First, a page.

“Sianan, good effort on your ‘Sunset’ painting, but like most of us your artistic eye needs developing. There was no blending of the yellows, oranges and reds of the sunset. It seems quite an idealised version of this natural phenomenon. Stop painting what you expect to see. Ms Cornel”
This was scribbled at the bottom of my assessment sheet in year 9 Art. Although I only received 70% for my ‘Sunset’ painting, the advice she gave was invaluable. “Stop painting what you expect to see”.
As I watch the sunset now from my balcony over looking Apollo Bay, I reflect on Ms Cornel’s comment. The brilliant orb of gold and tangerine sinks lower into the sky only just beginning to dip down into the horizon, painting the sky in magnificent hues of fiery red and crimson. Was I yet again seeing an ‘idealised version of this natural phenomenon’? I think too often we fail to acknowledge the extent to which our perception is influenced by what we are searching for and by what we expect to see. Given that I did not know nearly as much about perception in year 9 as I do now, Ms Cornel’s statement has only just been given it’s full meaning. Unbeknownst to us, our visual system unconsciously determines what is more or less important and subsequently chooses what to include or exclude from our surroundings(Harrison 2013). As the sun sets, the fine structure of the spatial forms around me become less so, colour washes away and depth collapses and I can’t help but wonder if I am ever really given an objective representation of the world around me.
It is such that I begin to question what I am truly ‘seeing’. The waves roll in long and white fringed. I try to follow an individual wave as it journeys and topples towards the shore. I detect that i...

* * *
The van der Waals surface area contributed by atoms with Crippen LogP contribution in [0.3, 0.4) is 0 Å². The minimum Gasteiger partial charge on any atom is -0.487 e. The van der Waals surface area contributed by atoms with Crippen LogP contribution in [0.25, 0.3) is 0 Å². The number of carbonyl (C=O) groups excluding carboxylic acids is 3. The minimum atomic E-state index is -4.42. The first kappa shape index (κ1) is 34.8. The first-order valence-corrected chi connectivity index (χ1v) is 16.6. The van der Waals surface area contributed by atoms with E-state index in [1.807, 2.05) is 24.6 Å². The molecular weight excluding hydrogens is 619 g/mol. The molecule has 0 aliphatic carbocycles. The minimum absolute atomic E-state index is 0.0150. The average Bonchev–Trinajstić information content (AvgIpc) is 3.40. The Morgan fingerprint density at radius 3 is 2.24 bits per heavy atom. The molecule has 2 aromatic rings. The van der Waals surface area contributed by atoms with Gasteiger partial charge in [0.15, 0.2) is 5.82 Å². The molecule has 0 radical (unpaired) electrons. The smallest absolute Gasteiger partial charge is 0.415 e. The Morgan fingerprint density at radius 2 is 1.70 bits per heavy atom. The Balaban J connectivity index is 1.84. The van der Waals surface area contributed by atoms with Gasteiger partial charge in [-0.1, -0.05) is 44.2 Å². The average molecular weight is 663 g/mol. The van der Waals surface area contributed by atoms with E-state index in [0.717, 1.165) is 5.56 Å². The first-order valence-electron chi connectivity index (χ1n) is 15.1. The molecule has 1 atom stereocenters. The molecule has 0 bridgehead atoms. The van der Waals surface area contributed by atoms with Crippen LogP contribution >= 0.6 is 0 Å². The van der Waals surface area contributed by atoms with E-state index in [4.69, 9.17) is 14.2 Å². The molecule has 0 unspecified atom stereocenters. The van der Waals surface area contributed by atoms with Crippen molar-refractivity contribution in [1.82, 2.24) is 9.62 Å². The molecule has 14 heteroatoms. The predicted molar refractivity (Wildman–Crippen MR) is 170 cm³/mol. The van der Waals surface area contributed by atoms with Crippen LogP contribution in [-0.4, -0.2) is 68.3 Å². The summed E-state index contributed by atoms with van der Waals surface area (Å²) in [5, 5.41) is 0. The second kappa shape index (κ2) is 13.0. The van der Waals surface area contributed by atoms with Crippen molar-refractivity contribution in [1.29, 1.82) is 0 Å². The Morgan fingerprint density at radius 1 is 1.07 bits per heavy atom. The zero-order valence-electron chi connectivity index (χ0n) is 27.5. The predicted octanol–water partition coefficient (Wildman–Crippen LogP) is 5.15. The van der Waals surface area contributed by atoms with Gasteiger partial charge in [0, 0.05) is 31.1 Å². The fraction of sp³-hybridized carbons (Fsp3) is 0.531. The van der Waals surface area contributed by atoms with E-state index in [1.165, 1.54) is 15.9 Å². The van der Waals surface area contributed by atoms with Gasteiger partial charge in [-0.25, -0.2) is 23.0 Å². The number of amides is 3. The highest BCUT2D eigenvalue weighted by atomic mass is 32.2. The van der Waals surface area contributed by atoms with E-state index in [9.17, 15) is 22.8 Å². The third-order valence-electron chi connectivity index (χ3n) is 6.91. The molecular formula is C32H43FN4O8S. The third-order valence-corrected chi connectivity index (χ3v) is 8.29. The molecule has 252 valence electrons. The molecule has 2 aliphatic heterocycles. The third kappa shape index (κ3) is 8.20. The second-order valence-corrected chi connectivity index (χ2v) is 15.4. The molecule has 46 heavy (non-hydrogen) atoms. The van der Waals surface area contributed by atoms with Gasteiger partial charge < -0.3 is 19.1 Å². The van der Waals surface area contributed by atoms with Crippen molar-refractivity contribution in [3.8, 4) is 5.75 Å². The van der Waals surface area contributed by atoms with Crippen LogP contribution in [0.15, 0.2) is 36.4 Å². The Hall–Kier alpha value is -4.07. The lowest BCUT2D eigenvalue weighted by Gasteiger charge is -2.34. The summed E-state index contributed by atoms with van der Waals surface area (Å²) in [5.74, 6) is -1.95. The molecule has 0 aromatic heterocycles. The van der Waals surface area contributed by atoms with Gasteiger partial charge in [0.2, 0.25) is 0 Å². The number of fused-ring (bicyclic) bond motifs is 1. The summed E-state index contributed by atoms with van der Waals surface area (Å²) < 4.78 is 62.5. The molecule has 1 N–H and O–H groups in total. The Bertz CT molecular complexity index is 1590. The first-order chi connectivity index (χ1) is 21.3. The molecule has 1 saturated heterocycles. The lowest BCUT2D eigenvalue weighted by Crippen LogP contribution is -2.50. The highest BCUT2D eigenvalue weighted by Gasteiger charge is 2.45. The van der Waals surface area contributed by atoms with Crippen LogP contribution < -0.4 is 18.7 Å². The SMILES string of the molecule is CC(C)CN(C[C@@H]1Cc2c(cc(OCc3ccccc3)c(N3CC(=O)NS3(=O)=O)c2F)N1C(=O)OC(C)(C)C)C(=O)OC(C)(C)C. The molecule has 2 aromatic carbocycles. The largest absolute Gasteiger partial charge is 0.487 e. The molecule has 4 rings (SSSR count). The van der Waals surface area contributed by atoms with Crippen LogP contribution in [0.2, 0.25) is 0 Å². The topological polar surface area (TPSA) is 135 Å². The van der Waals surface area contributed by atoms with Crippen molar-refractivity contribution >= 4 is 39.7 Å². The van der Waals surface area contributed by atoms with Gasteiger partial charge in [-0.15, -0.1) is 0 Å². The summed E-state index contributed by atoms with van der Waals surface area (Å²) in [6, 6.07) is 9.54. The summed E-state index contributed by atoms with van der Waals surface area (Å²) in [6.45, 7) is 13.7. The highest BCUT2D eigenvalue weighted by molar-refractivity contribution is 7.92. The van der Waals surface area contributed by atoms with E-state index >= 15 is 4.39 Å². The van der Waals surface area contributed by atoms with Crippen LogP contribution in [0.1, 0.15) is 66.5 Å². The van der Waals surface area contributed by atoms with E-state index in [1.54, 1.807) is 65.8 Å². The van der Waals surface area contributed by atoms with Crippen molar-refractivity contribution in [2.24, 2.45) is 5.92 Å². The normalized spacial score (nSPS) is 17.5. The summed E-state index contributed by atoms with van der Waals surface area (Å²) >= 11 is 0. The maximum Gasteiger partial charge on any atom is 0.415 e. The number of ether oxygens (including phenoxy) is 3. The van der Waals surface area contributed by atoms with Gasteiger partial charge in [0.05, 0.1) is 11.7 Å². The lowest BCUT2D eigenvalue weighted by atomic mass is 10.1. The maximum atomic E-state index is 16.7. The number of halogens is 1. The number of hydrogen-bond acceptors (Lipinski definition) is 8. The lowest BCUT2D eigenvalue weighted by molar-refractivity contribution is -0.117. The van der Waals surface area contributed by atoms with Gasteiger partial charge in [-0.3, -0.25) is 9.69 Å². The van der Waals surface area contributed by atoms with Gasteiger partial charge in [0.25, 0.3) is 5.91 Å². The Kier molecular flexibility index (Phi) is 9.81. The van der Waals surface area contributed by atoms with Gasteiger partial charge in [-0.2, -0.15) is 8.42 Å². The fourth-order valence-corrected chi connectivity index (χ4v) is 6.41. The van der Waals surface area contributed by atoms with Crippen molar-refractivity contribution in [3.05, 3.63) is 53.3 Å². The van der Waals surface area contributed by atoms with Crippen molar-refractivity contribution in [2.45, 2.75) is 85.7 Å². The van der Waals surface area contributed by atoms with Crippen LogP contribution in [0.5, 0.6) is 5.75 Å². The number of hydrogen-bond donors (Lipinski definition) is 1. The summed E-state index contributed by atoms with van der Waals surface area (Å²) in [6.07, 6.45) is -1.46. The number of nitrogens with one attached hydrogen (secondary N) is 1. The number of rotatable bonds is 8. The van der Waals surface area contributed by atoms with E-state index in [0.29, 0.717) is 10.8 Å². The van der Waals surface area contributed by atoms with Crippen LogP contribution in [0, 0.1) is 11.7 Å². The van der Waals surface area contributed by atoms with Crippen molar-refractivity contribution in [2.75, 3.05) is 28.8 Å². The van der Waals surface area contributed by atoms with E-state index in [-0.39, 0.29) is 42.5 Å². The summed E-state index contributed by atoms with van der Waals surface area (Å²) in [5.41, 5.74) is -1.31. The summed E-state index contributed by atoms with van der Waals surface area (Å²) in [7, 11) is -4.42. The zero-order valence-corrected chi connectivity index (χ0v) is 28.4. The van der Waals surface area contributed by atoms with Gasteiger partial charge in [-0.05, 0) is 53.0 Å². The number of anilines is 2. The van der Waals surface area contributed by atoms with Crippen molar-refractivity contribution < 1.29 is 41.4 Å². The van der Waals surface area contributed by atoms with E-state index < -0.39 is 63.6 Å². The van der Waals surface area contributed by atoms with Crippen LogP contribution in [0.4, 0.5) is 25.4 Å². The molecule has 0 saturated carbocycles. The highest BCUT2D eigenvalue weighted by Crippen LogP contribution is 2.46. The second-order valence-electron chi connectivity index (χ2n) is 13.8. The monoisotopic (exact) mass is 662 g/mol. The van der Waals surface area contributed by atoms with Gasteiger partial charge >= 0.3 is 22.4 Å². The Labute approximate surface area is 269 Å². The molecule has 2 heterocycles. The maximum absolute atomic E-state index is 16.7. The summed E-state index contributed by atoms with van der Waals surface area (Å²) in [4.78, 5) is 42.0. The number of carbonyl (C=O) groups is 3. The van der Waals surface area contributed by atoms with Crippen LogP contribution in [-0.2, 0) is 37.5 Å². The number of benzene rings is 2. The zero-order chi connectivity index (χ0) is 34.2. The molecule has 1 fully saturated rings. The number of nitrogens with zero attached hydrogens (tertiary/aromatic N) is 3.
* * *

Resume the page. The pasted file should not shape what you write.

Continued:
... middle of paper ...
...arkness as the rods at the back of my retina are constrained.
Upon reflection, I almost wish I could go back to year 9 and challenge Ms. Conrel for her to stop seeing what she expect to sees. These expectations are so heavily ingrained that it is almost impossible to break away from these properties. In fact it is our expectations that help create our own understanding of the world around us. In a sense we are the world, because we are the ones who construct our own realities and who give meaning to the things we see and experience. I try and think of how I would paint the scene before me as the sun melts away into the horizon and the stygian darkness takes over. More importantly I wonder if it would be up to Ms. Conrel’s standards… However just like world, art is in the eye of the beholder and it is thus that each of us is free to perceive it in any way we choose.
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